Mysteries of life

Billy Donovan has never been selected the Coach of the Year for the Southeastern Conference. There are greater mysteries in life — the man on the grassy knoll comes to mind; what Bill Peterson meant when he said “You guys line up alphabetically by height” is another — but if we narrow the field to Southeastern Conference basketball, you would be hard pressed to find something more unexplainable.

Take last year for example.

In 2007, Vanderbilt’s Kevin Stallings was selected SEC Coach of the Year. Now, this isn’t a rip on Stallings — he actually is a very good coach — but someone please tell me how going 20-10 in the regular season and 10-6 in the SEC is better than Billy Donovan’s 26-5 regular season that included a 13-3 SEC mark that was good for the outright SEC championship? We could also talk about how Vandy’s Derrick Byars was selected the SEC Player of the Year over more deserving candidates such as Al Horford or Corey Brewer or how it is that Taurean Green only made second team All-SEC, but that’s another story altogether.

Oh, I know how it goes. Someone out there will say that Billy Donovan had all the horses. He should have won the SEC last year with all five starters back from the 2006 national championship and poor ole Kevvy won 20 games with Vandy, where the girls may be ugly but they did score high on their SAT and professors wear bow ties when they debate the universal question of why is there air?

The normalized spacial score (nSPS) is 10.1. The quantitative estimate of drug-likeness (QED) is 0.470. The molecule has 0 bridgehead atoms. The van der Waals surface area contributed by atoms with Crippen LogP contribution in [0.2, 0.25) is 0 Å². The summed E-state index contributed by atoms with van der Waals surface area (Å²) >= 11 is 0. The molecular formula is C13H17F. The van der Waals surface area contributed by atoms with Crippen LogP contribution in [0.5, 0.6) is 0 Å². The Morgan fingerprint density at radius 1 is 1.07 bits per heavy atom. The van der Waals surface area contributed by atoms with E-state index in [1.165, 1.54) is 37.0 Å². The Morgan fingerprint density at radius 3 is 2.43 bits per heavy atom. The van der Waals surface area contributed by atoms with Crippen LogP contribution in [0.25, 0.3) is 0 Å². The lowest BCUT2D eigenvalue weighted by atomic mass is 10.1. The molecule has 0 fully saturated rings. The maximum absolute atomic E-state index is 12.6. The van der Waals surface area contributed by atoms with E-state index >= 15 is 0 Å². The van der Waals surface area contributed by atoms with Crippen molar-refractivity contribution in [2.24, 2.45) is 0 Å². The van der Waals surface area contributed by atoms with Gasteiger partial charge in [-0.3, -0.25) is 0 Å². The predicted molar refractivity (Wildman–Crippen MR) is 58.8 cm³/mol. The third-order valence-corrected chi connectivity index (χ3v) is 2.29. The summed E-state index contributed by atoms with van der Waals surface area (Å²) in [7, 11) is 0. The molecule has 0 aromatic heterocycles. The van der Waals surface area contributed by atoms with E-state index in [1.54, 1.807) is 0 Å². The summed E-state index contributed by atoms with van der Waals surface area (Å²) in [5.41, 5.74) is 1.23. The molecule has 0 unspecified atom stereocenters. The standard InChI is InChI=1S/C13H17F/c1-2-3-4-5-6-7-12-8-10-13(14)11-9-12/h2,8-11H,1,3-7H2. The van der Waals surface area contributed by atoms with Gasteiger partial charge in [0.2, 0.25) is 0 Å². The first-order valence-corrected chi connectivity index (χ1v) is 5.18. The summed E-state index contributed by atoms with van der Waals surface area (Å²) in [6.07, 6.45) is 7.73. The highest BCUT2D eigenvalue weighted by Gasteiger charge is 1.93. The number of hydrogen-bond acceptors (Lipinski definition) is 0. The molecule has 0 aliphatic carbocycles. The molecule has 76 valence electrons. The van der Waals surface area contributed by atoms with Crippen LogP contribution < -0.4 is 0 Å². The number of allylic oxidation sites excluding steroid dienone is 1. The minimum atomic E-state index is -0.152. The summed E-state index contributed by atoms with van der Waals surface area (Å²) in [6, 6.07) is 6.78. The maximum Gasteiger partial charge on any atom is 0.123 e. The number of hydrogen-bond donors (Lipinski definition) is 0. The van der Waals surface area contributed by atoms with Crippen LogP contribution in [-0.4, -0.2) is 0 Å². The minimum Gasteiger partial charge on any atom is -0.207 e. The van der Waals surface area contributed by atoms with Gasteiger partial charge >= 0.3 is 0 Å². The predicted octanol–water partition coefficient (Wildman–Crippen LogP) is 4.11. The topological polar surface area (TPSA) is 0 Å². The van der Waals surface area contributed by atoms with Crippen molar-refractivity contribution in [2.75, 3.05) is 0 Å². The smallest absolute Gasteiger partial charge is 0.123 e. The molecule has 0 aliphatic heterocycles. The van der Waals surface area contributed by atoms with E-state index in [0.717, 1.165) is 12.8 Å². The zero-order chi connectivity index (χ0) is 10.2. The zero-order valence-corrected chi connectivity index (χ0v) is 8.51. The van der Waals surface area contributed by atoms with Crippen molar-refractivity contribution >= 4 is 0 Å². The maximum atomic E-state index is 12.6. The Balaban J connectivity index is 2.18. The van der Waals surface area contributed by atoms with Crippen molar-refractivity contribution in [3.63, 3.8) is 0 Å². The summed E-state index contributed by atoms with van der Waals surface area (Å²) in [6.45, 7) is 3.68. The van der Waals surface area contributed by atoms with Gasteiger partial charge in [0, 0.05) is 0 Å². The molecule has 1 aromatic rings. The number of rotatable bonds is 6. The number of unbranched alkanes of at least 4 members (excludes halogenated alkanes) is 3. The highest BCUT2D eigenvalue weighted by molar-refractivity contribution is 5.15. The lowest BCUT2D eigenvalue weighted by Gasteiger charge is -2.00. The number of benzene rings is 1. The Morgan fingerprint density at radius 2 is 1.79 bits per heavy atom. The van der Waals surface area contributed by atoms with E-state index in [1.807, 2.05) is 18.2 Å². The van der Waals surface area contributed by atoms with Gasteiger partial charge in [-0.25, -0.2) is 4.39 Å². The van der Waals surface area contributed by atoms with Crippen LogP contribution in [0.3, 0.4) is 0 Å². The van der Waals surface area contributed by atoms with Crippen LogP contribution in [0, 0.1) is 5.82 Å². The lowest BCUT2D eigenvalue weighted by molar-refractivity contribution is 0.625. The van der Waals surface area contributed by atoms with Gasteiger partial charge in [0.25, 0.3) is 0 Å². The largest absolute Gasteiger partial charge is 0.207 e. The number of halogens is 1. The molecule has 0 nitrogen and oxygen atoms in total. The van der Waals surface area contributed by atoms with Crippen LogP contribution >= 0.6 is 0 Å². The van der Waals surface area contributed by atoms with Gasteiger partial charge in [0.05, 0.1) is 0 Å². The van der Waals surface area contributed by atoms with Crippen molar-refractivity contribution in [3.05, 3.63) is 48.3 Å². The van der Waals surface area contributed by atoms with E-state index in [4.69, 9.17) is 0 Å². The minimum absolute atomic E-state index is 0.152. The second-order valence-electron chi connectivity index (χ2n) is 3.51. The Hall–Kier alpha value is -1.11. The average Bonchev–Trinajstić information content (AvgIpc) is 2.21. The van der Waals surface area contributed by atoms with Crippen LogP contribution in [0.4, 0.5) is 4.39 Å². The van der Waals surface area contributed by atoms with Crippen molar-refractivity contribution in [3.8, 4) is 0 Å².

Answer: There is air to blow up footballs and basketball and volleyballs among other things. Even the folks at Alabama and Mississippi State and the other nine state-run institutions in the SEC know that. They don’t have volleyball at Vandy and everybody knows about the football team. Basketball is their one hope of athletic glory and by golly they won 20 games! So give that trophy to Kevin Stallings!

Yeah, right.

The only problem with that theory is that Kevin Stallings didn’t deserve to win Coach of the Year in 2007. Billy Donovan did.

The 20 wins during the regular season at Vandy really wasn’t all that impressive. Everybody figured the Commodores would win 17 or 18 games, which they seem to do every year in putting together the kind of numbers that make them irresistible to the NIT so two or three more wins wasn’t that great an accomplishment. Nice? Yes. Great? No.

For those that might think what Billy Donovan did wasn’t a great accomplishment consider this. Other than UCLA’s marvelous run of seven NCAA championships in a row (1967-73), winning two straight NCAA titles has been done six times in history — Oklahoma A&M (1945-46), Kentucky (1948-49), San Francisco (1955-56), Cincinnati (1961-62), UCLA (1964-65) and Duke (1991-92).